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The Parthenon Frieze and the Apadana Reliefs at Persepolis: Reassessing a Programmatic Relationship

Margaret Cool Root
American Journal of Archaeology
Vol. 89, No. 1, Centennial Issue (Jan., 1985), pp. 103-120
DOI: 10.2307/504773
Stable URL: http://www.jstor.org/stable/504773
Page Count: 25
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Abstract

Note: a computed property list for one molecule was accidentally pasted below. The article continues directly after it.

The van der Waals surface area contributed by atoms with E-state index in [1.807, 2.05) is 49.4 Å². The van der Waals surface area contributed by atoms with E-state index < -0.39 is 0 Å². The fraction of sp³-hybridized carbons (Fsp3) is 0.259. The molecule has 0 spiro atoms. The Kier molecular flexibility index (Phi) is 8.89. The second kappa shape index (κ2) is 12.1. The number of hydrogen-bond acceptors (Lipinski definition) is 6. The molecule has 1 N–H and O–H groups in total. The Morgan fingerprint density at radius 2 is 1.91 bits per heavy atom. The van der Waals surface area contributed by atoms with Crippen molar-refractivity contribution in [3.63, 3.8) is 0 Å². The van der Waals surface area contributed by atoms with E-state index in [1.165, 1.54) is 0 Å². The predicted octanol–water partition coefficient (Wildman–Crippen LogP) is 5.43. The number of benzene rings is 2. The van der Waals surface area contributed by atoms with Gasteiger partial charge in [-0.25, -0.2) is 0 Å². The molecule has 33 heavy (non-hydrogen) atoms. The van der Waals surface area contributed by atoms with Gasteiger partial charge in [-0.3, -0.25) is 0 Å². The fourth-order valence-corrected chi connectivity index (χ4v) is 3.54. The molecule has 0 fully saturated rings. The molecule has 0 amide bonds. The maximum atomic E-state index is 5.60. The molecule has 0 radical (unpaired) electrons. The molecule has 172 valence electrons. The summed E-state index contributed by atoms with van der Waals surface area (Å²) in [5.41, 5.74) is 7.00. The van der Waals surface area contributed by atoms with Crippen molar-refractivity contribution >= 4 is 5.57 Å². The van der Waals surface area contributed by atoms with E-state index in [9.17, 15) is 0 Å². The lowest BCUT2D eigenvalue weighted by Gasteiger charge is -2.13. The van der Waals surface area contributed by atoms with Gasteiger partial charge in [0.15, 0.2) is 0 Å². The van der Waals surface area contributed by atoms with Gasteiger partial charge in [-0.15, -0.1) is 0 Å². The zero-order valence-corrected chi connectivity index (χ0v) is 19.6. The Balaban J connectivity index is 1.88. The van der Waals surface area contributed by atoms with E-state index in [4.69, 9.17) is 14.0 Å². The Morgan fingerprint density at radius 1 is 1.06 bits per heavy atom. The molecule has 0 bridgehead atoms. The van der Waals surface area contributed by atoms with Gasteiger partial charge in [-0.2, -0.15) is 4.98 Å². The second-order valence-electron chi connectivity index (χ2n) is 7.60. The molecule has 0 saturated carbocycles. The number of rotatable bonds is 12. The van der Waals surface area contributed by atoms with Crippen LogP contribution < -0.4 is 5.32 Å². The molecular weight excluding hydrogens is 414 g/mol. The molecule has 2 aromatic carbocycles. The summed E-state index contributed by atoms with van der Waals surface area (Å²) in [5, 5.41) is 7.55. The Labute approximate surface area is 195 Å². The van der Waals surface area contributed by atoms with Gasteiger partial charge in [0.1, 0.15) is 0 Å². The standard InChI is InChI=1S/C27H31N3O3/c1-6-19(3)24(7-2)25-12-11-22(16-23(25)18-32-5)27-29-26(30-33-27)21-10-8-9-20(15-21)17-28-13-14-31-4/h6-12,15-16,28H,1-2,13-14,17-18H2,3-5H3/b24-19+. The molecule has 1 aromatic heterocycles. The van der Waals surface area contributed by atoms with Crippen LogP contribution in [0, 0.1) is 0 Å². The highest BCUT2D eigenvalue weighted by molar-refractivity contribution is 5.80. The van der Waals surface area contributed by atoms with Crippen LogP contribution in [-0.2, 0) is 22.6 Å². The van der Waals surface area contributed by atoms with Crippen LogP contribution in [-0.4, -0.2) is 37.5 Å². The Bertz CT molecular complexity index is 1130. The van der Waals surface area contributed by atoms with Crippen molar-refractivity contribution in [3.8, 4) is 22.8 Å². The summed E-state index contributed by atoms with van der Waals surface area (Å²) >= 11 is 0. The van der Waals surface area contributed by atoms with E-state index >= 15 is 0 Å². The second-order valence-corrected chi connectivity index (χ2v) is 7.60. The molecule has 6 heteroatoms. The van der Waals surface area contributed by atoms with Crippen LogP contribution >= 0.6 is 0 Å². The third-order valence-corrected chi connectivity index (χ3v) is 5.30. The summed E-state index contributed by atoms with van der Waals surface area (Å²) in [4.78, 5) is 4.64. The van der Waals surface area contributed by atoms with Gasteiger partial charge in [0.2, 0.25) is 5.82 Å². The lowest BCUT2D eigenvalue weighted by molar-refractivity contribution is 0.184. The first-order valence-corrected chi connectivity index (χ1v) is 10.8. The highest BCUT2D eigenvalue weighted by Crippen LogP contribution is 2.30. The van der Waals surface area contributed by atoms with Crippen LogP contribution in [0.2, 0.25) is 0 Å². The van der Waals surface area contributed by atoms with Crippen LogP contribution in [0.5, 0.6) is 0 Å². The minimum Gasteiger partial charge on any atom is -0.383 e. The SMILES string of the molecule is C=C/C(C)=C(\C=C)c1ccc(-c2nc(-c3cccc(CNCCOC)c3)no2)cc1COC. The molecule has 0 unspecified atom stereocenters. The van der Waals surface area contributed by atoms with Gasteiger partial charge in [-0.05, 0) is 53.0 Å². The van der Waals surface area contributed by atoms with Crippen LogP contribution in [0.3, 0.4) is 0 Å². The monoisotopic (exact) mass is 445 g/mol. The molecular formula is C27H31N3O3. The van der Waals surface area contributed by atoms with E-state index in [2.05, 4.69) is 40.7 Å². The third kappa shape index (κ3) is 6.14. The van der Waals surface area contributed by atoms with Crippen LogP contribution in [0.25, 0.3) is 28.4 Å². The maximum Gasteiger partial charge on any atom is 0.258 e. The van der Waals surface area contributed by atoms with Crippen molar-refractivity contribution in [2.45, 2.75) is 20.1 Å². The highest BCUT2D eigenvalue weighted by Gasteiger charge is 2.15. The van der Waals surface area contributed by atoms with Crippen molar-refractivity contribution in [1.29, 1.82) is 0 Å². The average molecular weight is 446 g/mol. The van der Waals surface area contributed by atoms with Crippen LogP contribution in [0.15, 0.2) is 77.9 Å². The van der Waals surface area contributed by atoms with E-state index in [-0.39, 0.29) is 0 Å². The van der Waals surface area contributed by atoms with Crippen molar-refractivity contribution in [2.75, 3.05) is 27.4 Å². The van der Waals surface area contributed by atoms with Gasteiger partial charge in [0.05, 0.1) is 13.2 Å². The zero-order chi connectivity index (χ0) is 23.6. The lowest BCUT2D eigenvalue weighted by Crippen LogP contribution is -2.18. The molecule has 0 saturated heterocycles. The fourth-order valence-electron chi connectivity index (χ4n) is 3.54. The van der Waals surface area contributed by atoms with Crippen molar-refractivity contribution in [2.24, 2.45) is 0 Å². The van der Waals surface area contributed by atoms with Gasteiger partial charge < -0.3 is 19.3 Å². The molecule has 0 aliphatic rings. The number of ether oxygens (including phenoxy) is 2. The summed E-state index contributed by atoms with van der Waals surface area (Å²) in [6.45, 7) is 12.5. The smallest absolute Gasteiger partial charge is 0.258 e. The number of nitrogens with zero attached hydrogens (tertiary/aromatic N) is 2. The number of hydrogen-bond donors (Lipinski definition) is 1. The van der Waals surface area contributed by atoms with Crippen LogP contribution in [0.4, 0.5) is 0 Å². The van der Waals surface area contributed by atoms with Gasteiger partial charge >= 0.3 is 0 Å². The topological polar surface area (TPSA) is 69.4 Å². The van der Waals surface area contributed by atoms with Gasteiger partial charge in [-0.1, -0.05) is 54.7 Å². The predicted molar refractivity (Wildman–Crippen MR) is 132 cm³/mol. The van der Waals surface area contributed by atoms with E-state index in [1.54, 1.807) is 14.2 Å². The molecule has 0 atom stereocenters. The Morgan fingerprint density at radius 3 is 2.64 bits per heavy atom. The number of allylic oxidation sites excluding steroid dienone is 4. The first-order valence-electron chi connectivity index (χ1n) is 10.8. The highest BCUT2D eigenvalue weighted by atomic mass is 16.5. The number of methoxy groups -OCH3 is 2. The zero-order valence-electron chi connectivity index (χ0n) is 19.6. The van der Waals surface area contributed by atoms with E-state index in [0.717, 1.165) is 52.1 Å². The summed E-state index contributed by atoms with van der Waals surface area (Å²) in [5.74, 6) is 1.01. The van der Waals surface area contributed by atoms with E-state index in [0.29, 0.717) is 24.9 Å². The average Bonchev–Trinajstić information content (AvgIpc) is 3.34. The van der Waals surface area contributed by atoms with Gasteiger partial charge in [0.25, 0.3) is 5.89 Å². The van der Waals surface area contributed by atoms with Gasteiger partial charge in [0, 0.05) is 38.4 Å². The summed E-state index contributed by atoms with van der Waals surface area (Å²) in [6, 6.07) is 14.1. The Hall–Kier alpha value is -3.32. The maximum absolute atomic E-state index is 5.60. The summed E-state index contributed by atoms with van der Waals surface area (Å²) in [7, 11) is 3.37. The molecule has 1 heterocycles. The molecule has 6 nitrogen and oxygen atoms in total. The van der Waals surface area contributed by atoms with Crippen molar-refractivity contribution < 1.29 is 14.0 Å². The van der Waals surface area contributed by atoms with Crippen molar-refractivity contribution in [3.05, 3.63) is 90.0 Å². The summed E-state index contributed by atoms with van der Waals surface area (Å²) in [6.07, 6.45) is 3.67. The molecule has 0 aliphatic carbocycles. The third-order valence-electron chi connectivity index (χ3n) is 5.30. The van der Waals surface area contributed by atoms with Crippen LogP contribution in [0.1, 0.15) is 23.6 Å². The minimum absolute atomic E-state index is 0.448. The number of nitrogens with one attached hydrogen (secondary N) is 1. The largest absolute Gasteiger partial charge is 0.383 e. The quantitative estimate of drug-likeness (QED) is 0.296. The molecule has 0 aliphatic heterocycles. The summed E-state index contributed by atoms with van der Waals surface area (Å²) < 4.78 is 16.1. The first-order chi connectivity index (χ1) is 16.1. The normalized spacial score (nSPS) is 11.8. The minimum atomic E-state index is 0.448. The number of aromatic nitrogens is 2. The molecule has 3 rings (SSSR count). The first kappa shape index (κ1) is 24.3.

The Parthenon frieze and the Apadana reliefs at Persepolis are frequently invoked as symbols of the polarity between Greek democracy and Persian despotism, the one depicting the citizenry of Athens freely convening to celebrate the Great Panathenaia, the other depicting representatives of the subject nations forced to offer their wealth to the Great King on New Year's Day. In this article, however, the possibility of a programmatic relationship between these two important monuments is reassessed in light of recent scholarship which demonstrates the metaphorical nature of the Apadana reliefs as a vision of idealized social order. Significant similarities in narrative structure and thematic content emerge from this analysis. When the Parthenon is understood in the context of the imperial mood of the mid-fifth century, these similarities imply Athenian awareness and indeed emulation of the Persian imperial program. The Parthenon frieze emerges as a monument rich in the multiple connotations of a votive relief in a world where the cult of Athena had become intimately bound up in the service of empire. It is seen as a statement of the idealized imperial aspirations of Athens couched in a metaphor of imminent procession borrowed from the Persians and recast in an eminently Athenian mode.

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